By Chris Nineham
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Death and the City

This article is over 17 years, 10 months old
Review of ’The Barbarian Invasions‘, director Denys Arcand
Issue 283

This is an apparently simple film about a man‘s slow death, but it seems like all of life is in it. A father is terminally ill in a Canadian hospital, and gradually his family and friends around the world deal with the news, gather round the dying man, and grapple with the meaning of his life and death for both him and them.

Putting a lingering death at the centre of a film is brave and unusual in itself – our culture rarely deals with death seriously outside church. The Barbarian Invasions treats death in an unsentimental but painfully intimate way – after initial confusion and denial, family and friends spend the film trying to find ways to make the man‘s death easy and dignified. To do that they break all sorts of conventions and barely have a religious thought, presumably one reason for the film‘s enigmatic title.

But it‘s a brilliant move as well, because as you watch the film you become aware that the nature of a death can tell you a lot about the society you‘re in, and what‘s more, people‘s deaths make others think hard about the past and the future. So the film very naturally can become a meditation on the state of things.

The shape of the film is beautiful. The family is in a mess, and at first they don‘t want to deal with the dad‘s death. The father, who is an old lefty lecturer, claims not to want to be fussed over and certainly doesn‘t want special treatment, but the public ward is horrible and the doctors keep getting his name wrong. His investment broker son (a barbarian invader from the City of London) decides to throw loads of money at the problem, partly to wind his dad up. He pulls strings to get the best medical opinions, the latest scan over the border in the US, and a private room. He then sets about getting hold of his dad‘s friends, pupils and lovers, and gets them to the hospital even if he has to bribe them.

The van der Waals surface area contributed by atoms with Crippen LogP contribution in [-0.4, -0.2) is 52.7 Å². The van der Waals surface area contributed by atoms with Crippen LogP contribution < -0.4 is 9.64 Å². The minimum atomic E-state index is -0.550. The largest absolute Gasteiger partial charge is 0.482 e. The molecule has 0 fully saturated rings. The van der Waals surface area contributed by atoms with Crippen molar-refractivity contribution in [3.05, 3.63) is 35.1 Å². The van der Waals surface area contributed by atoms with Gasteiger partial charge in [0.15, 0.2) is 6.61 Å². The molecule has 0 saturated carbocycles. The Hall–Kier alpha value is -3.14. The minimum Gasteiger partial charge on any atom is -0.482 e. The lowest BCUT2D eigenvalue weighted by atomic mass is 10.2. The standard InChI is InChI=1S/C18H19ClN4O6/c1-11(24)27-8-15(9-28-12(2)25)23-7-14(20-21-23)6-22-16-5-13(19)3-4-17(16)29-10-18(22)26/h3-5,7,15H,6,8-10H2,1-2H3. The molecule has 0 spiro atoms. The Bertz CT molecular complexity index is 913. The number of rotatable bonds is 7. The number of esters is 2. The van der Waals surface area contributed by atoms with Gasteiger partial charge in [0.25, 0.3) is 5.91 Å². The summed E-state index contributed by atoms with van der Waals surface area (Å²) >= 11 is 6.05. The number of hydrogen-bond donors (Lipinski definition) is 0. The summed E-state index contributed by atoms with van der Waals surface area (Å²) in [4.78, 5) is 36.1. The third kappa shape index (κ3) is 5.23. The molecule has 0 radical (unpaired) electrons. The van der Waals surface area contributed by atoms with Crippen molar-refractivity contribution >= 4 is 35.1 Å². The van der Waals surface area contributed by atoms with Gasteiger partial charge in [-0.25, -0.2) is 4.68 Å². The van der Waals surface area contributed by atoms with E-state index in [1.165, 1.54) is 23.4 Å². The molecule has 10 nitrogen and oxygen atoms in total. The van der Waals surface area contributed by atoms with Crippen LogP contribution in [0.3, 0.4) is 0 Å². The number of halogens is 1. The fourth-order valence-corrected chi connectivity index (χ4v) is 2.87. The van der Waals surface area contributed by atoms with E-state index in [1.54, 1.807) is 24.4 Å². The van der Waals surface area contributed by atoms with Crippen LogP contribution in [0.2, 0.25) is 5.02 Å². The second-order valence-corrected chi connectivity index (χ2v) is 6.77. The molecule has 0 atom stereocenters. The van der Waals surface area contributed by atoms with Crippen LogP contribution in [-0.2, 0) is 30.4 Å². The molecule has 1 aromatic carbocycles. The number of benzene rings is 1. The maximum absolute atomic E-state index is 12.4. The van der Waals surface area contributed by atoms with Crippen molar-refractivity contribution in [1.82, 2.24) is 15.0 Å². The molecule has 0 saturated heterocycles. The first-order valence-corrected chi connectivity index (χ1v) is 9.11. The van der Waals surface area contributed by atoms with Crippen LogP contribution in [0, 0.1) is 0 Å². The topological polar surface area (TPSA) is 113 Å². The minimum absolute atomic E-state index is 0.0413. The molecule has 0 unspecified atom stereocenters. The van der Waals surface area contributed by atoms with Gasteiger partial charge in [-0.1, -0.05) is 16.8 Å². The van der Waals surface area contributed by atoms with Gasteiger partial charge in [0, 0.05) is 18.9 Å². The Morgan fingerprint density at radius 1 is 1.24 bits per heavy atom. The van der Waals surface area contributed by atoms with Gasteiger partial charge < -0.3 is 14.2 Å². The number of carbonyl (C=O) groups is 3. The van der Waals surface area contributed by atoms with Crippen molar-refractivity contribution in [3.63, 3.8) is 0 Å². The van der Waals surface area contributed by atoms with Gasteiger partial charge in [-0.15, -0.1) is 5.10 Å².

The storyline reminds you of the dreadful fact that you need a lot of cash to die in dignity. But ironically the son‘s corrupt and venal efforts create the space for a reconsideration of their lives by all present, and that leads to growing awareness that things are wrong. The older family and friends – the generation of 1968 – talk nostalgically of the time when they had ideas and ideals to believe in. The dad‘s life of shameless sexual promiscuity throws doubt on conventional ideas of marriage and morals. His strength in his final days gives strength to others in the midst of crises in their lives. Surrounded by his friends, the man who appeared at the beginning of the film to be an irritable self indulgent wreck becomes an inspiration to all.

The film manages to touch and illuminate a hundred issues without being forced. There are moments of cynicism, such as when the hospital trade unionists appear as corrupt as the authorities. But most of the performances are full of surprises in an ordinary, intense situation, and there‘s an anger in the old man and a beauty in the film that raises it way above resignation.

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